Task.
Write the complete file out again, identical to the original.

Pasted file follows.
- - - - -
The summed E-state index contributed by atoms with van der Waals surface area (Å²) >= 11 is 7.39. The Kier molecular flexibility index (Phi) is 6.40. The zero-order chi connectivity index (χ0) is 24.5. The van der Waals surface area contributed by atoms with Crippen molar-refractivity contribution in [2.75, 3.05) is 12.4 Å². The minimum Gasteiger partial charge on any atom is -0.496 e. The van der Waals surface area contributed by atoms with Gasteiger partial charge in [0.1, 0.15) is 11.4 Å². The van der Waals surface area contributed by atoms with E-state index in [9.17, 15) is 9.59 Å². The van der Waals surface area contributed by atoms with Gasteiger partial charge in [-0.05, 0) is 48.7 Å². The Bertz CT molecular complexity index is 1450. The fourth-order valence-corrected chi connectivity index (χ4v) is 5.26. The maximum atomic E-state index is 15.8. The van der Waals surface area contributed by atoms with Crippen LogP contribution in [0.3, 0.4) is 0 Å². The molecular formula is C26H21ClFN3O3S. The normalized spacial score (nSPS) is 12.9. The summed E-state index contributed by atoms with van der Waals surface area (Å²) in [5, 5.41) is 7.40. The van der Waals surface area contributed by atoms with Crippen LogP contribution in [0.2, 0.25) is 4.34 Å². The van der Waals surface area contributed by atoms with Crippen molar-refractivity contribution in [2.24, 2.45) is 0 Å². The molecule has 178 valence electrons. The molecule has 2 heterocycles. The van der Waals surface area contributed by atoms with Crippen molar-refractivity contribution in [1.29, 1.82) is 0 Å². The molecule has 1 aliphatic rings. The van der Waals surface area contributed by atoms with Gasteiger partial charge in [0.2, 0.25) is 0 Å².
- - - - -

The summed E-state index contributed by atoms with van der Waals surface area (Å²) >= 11 is 7.39. The Kier molecular flexibility index (Phi) is 6.40. The zero-order chi connectivity index (χ0) is 24.5. The van der Waals surface area contributed by atoms with Crippen molar-refractivity contribution in [2.75, 3.05) is 12.4 Å². The minimum Gasteiger partial charge on any atom is -0.496 e. The van der Waals surface area contributed by atoms with Gasteiger partial charge in [0.1, 0.15) is 11.4 Å². The van der Waals surface area contributed by atoms with E-state index in [9.17, 15) is 9.59 Å². The van der Waals surface area contributed by atoms with Gasteiger partial charge in [-0.05, 0) is 48.7 Å². The Bertz CT molecular complexity index is 1450. The fourth-order valence-corrected chi connectivity index (χ4v) is 5.26. The maximum atomic E-state index is 15.8. The van der Waals surface area contributed by atoms with Crippen LogP contribution in [0.3, 0.4) is 0 Å². The molecular formula is C26H21ClFN3O3S. The normalized spacial score (nSPS) is 12.9. The summed E-state index contributed by atoms with van der Waals surface area (Å²) in [5, 5.41) is 7.40. The van der Waals surface area contributed by atoms with Crippen LogP contribution in [0.2, 0.25) is 4.34 Å². The van der Waals surface area contributed by atoms with Crippen molar-refractivity contribution in [2.24, 2.45) is 0 Å². The molecule has 178 valence electrons. The molecule has 2 heterocycles. The van der Waals surface area contributed by atoms with Crippen molar-refractivity contribution in [1.29, 1.82) is 0 Å². The molecule has 1 aliphatic rings. The van der Waals surface area contributed by atoms with Gasteiger partial charge in [0.2, 0.25) is 0 Å².